Turner’s House in Twickenham celebrated the launch of the new £20 note today with an morning of talks on the design.
Bank of England’s chief cashier Sarah John and banknote designer Debbie Marriott spoke to guests from local businesses ahead of the introduction of the polymer note, which features J.M.W. Turner, on February 20.
House director Ricky Pound said: “We’re over the moon it’s happened in this particular year.
“It’s very special. It’s one of the most complex but colourful notes they have done.
“There’s a lot of firsts with this note. It’s the first time that a note has had a self-portrait on it and it’s the first time that it’s had someone from the visual arts.
“Colour was important to Turner. He had experimented with different ways of creating colour on his paintings all his life, which other people weren’t doing. He was an eccentric.”
Public awareness of Romantic painter’s life and works has been heightened this year, with Sir David Attenborough opening an exhibition of five unfinished Thames paintings at the museum in January.
Turner was an early investor in the Bank of England, as well as friends with Sir John Soane, who was architect and surveyor to the Bank of England for 45 years.
The new note follows in the family style of the £5 note featuring Winston Churchill introduced in 2016 and the Jane Austen £10 note issued the following year.
However, a change in the making process has allowed extra use of colour, which fits nicely with ‘Light is therefore colour’, a Turner quote from an 1818 lecture which features on the note.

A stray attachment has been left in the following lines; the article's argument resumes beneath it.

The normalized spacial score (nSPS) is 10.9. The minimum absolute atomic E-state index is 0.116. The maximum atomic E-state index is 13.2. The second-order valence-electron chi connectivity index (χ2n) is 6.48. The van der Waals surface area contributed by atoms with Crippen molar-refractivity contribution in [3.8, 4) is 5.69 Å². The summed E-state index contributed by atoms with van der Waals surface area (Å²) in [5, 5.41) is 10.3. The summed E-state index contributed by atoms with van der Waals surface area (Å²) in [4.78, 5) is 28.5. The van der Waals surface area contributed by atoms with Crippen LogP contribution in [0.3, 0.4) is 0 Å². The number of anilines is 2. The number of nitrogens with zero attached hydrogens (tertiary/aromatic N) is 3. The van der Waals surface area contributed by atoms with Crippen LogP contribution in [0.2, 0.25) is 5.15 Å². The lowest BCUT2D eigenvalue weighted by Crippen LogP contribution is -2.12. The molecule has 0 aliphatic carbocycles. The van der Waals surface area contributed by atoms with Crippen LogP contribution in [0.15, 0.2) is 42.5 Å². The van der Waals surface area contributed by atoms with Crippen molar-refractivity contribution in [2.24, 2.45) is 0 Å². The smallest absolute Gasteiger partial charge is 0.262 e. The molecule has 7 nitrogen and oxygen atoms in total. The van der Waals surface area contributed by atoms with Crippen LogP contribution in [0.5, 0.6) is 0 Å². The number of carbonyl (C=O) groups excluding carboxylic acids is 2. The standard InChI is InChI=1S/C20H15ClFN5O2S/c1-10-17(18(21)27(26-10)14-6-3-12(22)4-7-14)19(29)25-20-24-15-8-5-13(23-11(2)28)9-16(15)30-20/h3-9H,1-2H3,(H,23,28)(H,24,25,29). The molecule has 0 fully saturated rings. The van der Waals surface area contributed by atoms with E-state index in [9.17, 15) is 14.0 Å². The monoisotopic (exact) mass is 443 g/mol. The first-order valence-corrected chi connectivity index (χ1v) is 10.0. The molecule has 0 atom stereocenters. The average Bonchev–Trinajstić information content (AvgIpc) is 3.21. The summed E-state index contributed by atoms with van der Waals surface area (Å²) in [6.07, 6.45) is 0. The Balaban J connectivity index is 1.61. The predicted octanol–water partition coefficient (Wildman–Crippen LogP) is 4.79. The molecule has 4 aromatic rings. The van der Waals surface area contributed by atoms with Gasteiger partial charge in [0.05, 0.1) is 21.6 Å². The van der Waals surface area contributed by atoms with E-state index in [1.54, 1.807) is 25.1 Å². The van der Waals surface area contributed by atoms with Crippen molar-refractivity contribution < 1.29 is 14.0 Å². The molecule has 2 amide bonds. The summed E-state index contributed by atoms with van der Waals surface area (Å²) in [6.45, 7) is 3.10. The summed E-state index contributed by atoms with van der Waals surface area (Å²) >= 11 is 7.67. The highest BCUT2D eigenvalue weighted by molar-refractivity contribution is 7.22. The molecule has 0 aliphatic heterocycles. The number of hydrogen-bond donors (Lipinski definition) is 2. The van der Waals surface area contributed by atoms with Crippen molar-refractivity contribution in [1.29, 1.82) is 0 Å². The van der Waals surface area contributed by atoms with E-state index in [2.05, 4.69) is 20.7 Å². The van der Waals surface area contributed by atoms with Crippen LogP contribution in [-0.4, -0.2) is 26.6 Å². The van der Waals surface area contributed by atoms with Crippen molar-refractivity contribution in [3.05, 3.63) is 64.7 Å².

The self-portrait, painted circa 1799, shows a young Mr Turner looking straight ahead, and the bank’s design team put significant work into details on his hair, scarf and jacket.
He is standing in front of a representation of ‘The Fighting Temeraire’, which was voted the nation’s favourite painting in a 2005 BBC poll.
The Banknote Advisory Committee also nominated filmmaker Charlie Chaplin, sculptor Barbara Hepworth, painter William Hogarth, and designer Josiah Wedgwood for the honour, but Turner was chosen and announced in early 2016.
The finished design comes after four years of design work, and it has been rolling off printing presses for 14 months in a bid to ensure enough of them are available for the roll-out later this month.
It is the first new note to feature Ms John’s signature in the corner after she was appointed as chief cashier in 2018.
Twenty-pound notes make up over 50% of the banknotes in circulation, accounting for over two billion notes.
The previous £20 note, introduced in 2007, featured economist Adam Smith.
Mr Turner, who had a lifelong passion in architecture, designed and built Sandycombe Lodge before he lived in it from 1814 to 1826.
The building is currently hosting a sold-out exhibition of five of his unfinished paintings of the Thames, produced on recycled mahogany, which are usually held in the Tate’s collection.